Is There Any Evidence Behind the Theory?
The charity Anxiety UK reports that it has had consistent positive feedback about hypnotherapy. Its members found it easy and straightforward and claimed that it addressed the problem from the very first session enabling them to feel more confident and motivated. Evidence in its favour is not limited to the anecdotal however.
Since the Victorian era literature has pointed towards hypnotherapy showing most promise in the treatment of anxiety and stress related conditions. More recently, a 2010 report from Expert Review of Neurotherapeutics found compelling evidence that it may help manage health problems related to anxiety, such as irritable bowel syndrome and headaches.Even Medical Doctors recognise it as a valid treatment for anxiety; Dr Miller of the Harvard Medical School reports on a study involving patients undergoing hypnosis prior to surgery.
Their anxiety levels regarding the surgery were 56% lower than pre-hypnosis whereas the patients who didn’t receive hypnosis reported an increase in anxiety of 47% once they entered the operating theatre. In his analysis of the effects of hypnotherapy on anxiety Dr. Gerard V. Sunmen notes that it can decrease anticipatory anxiety and allow the patient to regain control over the relaxation process and in doing so improve their self-esteem and motivation levels.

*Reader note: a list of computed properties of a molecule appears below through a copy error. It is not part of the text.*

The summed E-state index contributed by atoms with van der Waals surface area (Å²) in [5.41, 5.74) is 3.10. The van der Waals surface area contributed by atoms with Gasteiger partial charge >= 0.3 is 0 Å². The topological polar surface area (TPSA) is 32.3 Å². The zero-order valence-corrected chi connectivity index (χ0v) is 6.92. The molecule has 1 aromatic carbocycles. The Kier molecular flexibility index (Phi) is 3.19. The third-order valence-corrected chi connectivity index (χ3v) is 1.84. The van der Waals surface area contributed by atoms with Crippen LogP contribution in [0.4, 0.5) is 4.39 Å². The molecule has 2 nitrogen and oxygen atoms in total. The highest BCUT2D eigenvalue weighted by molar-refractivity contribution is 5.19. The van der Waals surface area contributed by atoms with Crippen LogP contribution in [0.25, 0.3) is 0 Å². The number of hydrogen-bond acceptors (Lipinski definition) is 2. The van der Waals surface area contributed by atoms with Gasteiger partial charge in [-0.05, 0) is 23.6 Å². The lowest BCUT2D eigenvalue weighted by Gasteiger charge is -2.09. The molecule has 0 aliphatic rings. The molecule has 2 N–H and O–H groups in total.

A recent comparison study by the American Health Magazine of therapies commonly used to treat anxiety disorders proved hypnotherapy to be the fastest and most effective form of treatment. It reported a 93% recovery rate after just 6 sessions compared with Psychoanalysis’ 38% recovery rate after a massively prolonged 600 sessions.
Could Hypnotherapy Work For You?
Such evidence based studies demonstrate that hypnotherapy has been clinically proven to work for the participants of the studies, but whether it will work for any particular person depends on a number of factors including how determined they are to be free of anxiety, how long and how severely they have suffered, and finding the right approach for their particular disorder. They also have to participate with their full attention because it can only work if they believe it can work.
A good therapist from a reputable practice should offer a complimentary consultation to evaluate your condition and see if you are a good candidate for treatment. This also gives you the opportunity to check rapport with the therapist and ask any questions you may have. Trying to be brave and change by rational thought alone often makes matters worse because when we focus on a problem we tend to amplify it in our mind, thus entering a vicious cycle of negative thoughts.
If you find it hard to remember the last time you felt relaxed and you think it’s time to replace negative emotions with a more positive attitude towards life then hypnotherapy could be the answer. If you are interested in finding out more see you can overcome anxiety using hypnotherapy please see Thetherapylounge.com for further information.